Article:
With Seattle homicides at record high, defund 'flip-flop' haunts City Council incumbent Dan Strauss
Seattle City Councilmember Dan Strauss is running for reelection this year. And his opponent, Fremont Chamber of Commerce Director Pete Hanning, is trying to paint him as a flip-flopper unworthy of the seat.
The two are running in District 6, which runs from Phinney Ridge through Fremont and Ballard into West Magnolia.
KUOW invited Strauss and Hanning into our studios for a candidate event this week. During the forum, Hanning slammed Strauss for changing his tune on issues including defunding the police, something Strauss pushed back on.
“This flip-flopping has not done our city really good,” Hanning said.
Hanning has been a critic of Strauss and the City Council’s support back in 2020 to explore cutting the police budget by 50%. Hanning says that rhetoric contributed to the high attrition rate of police officers in Seattle.
Since 2020, the city is down hundreds of cops and has been unable to replace many of them with new recruits. To be clear, the council never followed through on promises to defund the police by anything close to 50%.
This year Strauss has been distancing himself from defund rhetoric. Before the primary, he issued a campaign flyer that said defund the police was “a mistake.”
At KUOW’s candidate forum this week, Strauss clarified his position further: “In 2020, I said we have to define how cuts occur to the police department, because I did not believe blunt cuts were the answer that some of my council colleagues thought were the answer.”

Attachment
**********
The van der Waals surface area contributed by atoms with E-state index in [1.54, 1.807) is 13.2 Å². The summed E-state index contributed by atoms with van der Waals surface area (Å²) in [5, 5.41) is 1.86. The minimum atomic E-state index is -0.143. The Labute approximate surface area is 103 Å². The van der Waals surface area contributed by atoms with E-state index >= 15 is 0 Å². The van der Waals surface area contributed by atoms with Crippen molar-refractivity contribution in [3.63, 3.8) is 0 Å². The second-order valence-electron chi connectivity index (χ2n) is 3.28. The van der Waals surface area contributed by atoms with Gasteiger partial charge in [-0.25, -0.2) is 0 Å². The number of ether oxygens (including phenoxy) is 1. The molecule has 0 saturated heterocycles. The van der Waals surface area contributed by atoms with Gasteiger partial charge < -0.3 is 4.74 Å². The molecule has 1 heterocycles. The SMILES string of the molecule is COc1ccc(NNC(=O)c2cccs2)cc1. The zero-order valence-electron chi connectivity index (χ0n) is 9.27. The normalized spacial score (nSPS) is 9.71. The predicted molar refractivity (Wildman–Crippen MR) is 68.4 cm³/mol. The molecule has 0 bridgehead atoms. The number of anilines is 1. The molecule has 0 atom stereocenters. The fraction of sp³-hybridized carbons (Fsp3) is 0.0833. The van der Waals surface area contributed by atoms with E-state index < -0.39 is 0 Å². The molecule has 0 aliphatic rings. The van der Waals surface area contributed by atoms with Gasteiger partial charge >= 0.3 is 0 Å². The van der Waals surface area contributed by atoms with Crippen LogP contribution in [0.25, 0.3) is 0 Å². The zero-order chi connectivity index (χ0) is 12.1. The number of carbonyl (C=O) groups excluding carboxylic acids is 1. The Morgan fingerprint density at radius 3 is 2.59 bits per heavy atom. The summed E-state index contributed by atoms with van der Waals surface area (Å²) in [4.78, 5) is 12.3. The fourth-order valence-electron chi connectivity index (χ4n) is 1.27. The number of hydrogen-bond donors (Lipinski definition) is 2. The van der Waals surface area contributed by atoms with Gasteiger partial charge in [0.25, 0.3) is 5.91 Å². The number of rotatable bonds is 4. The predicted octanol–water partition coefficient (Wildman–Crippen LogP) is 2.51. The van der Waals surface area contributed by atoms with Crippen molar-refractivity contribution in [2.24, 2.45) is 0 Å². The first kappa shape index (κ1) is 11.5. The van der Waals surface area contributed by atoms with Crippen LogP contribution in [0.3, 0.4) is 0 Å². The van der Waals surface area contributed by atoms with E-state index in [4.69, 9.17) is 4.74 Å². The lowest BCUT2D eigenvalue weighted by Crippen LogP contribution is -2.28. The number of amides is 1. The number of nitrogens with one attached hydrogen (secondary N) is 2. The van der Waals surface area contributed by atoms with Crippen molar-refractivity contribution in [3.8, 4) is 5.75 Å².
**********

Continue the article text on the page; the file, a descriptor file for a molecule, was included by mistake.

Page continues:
Strauss said he’s the best choice to improve public safety, based on his track record on council.
“It was my amendment last year that fully funded the police recruitment plan because we need to be able to hire as many officers as we can," Strauss said. "I fully funded the hiring plan as well.”
Violent crime has emerged as a top issue for Seattle voters this year. While the homicide rate is dropping in other major U.S. cities, the opposite is true in Seattle, with over 65 homicides so far this year. Last week, another shooting death near Golden Gardens in District 6 added to the grim statistic.
Strauss points to his support for the use of mobile police precincts, which are being sent out this week in response to reports of armed robberies near Ballard High and Whitman Middle School.
Strauss is one of the only City Council candidates this year who told KUOW they would spend “significantly more” on Seattle’s police budget. Hanning, his opponent, said the current level of police budgeting is about right.
Still, Hanning has made hiring more police and improving the City Council’s relationship to officers the centerpiece of his campaign. And at KUOW’s live event, he managed to sound even more pro-cop than Strauss at times.
Hanning floated a plan to let police take their patrol cars home, for example, saying it could help lower police response times and improve morale.
“One of the things I'm really passionate about is taking a look at incentivizing those officers who have spent years on the force,” Hanning said.